• know where you want to give birth to your baby and how you plan to feed your baby – some women are very clear about these and other women really don’t know so it is ok to say that you don’t know at this stage. You can change your mind at any point.
  • Tell you about your antenatal care – when to expect appointments and what tests you can have throughout your pregnancy. These will include your scans, screening tests for Down’s Syndrome, HIV and Hepatitis B
  • Arrange your dating scan, which women usually attend at about 12-14 weeks pregnant.
  • Take a blood sample to check for Rubella immunity, your bloody group and your iron levels.
  • Take a urine sample to check for high blood pressure and infection
  • Take your blood pressure

The information will be completed in your maternity notes, which are yours to carry with you. You will be asked to bring them with you to each midwife/maternity appointment.

Your midwife should also talk to you about where to go if you need more support and reassurance in between your appointments – all the local maternity units have a Pregnancy Assessment Unit, which is where you can go to get checked out if you experience pain or bleeding or reduced movements as your pregnancy progresses.

She will also give you your due date – although I am sure you will have worked that out already!

Feel free to ask all the questions you need to feel better informed and reassured about your pregnancy.


What’s next?

If this is your first baby, you can expect to have another 8-9 appointments with your community midwife at approximately: 16 weeks, 25 weeks, 28 weeks, 31 weeks, 34 weeks, 36 weeks, 38 weeks, 40 weeks and at 41 weeks, if your baby hasn’t arrived by then.

If this is not your first pregnancy and your previous pregnancies were straightforward you can expect to have fewer appointments at approximately: 16 weeks, 28 weeks, 34 weeks, 36 weeks, 38 weeks and at 41 weeks, if your baby hasn’t arrived by then.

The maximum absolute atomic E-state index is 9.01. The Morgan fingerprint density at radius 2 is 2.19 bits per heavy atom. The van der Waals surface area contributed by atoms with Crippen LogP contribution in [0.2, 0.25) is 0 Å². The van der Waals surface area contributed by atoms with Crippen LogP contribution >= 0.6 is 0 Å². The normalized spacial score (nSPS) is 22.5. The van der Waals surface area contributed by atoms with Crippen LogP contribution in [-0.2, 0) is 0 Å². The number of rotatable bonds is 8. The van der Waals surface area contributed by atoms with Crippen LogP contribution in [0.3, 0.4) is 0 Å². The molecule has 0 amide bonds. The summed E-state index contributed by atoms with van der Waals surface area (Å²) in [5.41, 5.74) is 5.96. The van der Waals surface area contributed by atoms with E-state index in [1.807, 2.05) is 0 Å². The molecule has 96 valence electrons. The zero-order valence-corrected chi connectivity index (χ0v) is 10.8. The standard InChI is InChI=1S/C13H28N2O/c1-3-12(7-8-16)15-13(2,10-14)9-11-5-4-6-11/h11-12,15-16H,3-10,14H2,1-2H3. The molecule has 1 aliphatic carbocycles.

Ongoing support

Your midwife and GP for any medical concerns and queries

Facebook Group: Birth & Baby Forum

Good reading

Pregnancy Issues


antenatal services

Plan your antenatal classes

North Tyneside Antenatal Services – With birth debrief, birth essentials, baby essentials, relax & breathe and caesarean workshops – there is something for every expectant parent

There is more information here

 

 

Janine Rudin | birthandbabycompany.com

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About Janine 568 Articles
I am an antenatal teacher, doula, baby massage instructor, postnatal educator, life coach, writer, mum, wife, friend and, sometimes, just me. As an experienced and qualified practitioner, I specialise in pregnancy, birth and early parenting - my aim is to listen, inform, support and reassure when needed. I have worked with parents since 2002 and I set up Birth, Baby & Family in 2011 to provide good information, a different perspective and links to the best products and services for families. I set up the Birth, Baby & Family Centre in 2014 to provide a welcoming, friendly and supportive space for parents across Tyneside.